On Saturday, July 27, from 1 to 5 p.m. a number of former Raleigh School students will be meeting at the Raleigh Community Club located on County Road 900 North in Raleigh. This reunion is the first of its kind for this school as it is open to anyone who ever attended. The Raleigh School Reunion will bring back to Raleigh, a host of former students of various ages including former students now in their 50s, 60s, 70s, 80s and 90s.
Music from the 40s, 50s and 60s will be playing as students reminisce and reacquaint themselves with former classmates and meet for the first time many others in attendance.
Raleigh School first opened as a consolidated township school in 1877. Township Trustee William S. Hall is given credit for the first consolidation of schools in the United States. There had been nine township schools before the consolidation and five were still in existence in 1877 – the central school being located in Raleigh and four others in the corners of Washington Township.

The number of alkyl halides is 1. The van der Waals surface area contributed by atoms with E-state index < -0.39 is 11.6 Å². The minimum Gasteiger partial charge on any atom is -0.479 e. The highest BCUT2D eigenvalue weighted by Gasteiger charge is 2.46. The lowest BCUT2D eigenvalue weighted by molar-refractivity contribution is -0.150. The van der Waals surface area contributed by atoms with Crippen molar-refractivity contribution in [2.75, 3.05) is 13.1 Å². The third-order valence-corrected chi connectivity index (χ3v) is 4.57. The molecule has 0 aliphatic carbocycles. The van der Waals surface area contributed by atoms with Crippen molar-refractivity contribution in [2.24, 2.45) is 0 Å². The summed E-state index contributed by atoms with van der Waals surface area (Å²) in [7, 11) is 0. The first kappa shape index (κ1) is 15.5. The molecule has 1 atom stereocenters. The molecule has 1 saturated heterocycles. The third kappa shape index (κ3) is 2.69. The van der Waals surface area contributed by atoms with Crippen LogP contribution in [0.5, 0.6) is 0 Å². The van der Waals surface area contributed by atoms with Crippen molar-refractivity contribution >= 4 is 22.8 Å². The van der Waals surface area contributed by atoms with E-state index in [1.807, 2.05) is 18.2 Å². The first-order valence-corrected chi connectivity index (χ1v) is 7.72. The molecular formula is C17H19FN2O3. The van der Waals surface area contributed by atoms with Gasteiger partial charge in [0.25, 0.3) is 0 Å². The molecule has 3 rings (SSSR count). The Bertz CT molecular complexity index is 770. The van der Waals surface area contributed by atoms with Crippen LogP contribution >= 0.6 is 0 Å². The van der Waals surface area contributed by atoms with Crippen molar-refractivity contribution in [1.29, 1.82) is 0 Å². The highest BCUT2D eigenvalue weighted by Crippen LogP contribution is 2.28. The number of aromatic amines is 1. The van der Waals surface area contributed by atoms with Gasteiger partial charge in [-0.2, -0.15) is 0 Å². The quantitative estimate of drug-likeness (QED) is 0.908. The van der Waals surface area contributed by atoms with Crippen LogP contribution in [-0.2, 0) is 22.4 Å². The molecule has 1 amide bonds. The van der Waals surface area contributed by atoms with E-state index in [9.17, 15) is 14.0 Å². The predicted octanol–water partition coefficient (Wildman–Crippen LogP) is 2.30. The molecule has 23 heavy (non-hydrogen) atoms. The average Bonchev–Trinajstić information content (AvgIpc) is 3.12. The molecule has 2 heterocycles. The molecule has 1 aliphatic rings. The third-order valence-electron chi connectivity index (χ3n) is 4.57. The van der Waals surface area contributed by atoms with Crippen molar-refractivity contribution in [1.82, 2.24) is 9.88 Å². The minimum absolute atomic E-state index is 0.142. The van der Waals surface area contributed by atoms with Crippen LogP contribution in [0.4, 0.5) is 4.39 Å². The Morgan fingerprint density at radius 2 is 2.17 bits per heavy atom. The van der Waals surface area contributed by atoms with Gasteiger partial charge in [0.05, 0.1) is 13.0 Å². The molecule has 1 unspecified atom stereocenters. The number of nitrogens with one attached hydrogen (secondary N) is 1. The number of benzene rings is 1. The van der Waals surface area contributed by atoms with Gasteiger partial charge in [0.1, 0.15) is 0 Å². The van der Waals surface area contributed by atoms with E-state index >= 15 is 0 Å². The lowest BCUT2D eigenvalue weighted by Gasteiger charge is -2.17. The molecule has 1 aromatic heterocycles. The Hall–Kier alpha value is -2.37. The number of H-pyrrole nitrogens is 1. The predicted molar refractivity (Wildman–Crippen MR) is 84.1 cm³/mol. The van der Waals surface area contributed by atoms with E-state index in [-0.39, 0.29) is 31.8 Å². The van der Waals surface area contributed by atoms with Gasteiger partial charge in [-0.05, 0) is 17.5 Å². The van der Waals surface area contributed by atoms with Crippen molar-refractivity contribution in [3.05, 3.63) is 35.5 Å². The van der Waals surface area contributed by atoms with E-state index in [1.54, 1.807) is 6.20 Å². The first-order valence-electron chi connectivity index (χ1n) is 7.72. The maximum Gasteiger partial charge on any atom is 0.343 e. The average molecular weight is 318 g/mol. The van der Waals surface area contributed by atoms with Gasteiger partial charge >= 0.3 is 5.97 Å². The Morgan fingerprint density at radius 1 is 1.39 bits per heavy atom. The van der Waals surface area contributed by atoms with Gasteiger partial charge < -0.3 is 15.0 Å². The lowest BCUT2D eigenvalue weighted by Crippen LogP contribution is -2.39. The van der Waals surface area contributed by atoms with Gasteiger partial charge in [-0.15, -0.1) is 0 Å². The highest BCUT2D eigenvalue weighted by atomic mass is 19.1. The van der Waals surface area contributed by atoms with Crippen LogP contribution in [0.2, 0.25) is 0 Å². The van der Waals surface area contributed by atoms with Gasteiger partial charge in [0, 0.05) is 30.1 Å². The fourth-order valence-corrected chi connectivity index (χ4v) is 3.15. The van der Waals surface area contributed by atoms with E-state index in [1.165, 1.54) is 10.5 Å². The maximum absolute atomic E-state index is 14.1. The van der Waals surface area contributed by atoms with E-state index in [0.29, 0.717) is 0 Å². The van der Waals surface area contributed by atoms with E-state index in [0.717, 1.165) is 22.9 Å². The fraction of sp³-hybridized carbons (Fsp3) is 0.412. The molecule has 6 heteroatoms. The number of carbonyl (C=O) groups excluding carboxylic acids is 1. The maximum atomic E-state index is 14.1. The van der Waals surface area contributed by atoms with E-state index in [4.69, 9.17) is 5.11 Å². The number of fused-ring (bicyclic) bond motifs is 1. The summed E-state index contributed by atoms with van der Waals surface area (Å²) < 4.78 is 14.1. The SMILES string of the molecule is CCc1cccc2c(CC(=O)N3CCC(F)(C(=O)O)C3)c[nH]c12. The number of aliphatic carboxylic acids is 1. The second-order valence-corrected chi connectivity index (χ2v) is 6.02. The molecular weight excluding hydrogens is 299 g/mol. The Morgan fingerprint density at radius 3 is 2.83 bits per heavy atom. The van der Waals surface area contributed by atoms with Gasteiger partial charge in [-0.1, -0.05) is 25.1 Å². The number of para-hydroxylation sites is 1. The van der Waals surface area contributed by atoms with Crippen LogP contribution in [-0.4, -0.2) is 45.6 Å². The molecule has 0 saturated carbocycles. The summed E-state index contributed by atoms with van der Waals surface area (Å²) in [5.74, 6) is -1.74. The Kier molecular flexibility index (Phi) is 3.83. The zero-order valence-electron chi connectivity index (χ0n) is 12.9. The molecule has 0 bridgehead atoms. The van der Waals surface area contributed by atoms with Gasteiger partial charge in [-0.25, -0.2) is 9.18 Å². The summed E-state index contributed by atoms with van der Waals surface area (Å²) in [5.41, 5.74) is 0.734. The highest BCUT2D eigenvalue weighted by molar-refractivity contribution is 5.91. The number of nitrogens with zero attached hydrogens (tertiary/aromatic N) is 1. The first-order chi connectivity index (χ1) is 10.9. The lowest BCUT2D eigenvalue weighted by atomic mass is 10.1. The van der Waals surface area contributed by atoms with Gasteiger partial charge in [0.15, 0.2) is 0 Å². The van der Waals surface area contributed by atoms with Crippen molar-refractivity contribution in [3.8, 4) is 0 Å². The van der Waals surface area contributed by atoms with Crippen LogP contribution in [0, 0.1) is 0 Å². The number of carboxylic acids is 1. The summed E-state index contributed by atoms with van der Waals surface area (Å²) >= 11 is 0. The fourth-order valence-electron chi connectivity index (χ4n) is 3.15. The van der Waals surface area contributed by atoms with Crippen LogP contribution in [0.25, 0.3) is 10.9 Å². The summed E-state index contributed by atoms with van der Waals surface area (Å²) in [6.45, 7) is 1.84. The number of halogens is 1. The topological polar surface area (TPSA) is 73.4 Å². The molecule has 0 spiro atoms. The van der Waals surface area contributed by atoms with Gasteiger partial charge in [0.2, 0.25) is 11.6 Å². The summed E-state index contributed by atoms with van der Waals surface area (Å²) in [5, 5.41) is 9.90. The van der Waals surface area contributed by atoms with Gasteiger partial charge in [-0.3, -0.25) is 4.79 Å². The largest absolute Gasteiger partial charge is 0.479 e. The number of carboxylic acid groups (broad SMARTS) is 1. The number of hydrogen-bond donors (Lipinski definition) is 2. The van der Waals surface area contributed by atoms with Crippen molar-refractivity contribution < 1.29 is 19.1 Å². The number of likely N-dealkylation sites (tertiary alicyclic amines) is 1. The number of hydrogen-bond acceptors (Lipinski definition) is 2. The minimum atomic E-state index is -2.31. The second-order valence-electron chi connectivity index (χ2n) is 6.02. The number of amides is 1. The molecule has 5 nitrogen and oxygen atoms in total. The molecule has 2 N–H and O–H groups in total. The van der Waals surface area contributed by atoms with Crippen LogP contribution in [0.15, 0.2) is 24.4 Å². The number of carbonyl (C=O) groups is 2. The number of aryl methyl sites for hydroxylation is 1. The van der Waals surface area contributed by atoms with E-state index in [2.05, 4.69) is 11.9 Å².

After his death in 1905, Mrs. Ida Shepler observed of William S. Hall, that he “was a remarkable man, remarkable for his stanch integrity, his firm convictions, his hatred of corruption in high places, a man of remarkable force of character and will power. He kept up his interest in life until the very last day of it, thoughtful always for the comfort of others, and fearful of giving trouble. Mr. Hall from youth to old age was strongly interested in the political and educational institutions of our land. From the day of his young manhood until past middle age, he held many positions of trust and no man was guardian for more children than himself. He was elected township trustee in 1853, which position he held with exception of the years he was in state legislature, until the year 1878. His interest in the country schools and the study of how to better them to the better educating of the youth amounted almost to a passion with him. Feeling that the country child, even to a few years back, was yet hampered as he had been in his chance for a good education, with prophetic foresight, he early dreamed of creating a township centralized school that would, without private outlay, give it an education the equal of an academy or high school in the city. He was the pioneer of the centralized country school system and holds the honor of having established the first school of that kind in the United States and at the little town of Raleigh. “(Found online from Genealogy Trails – 2006)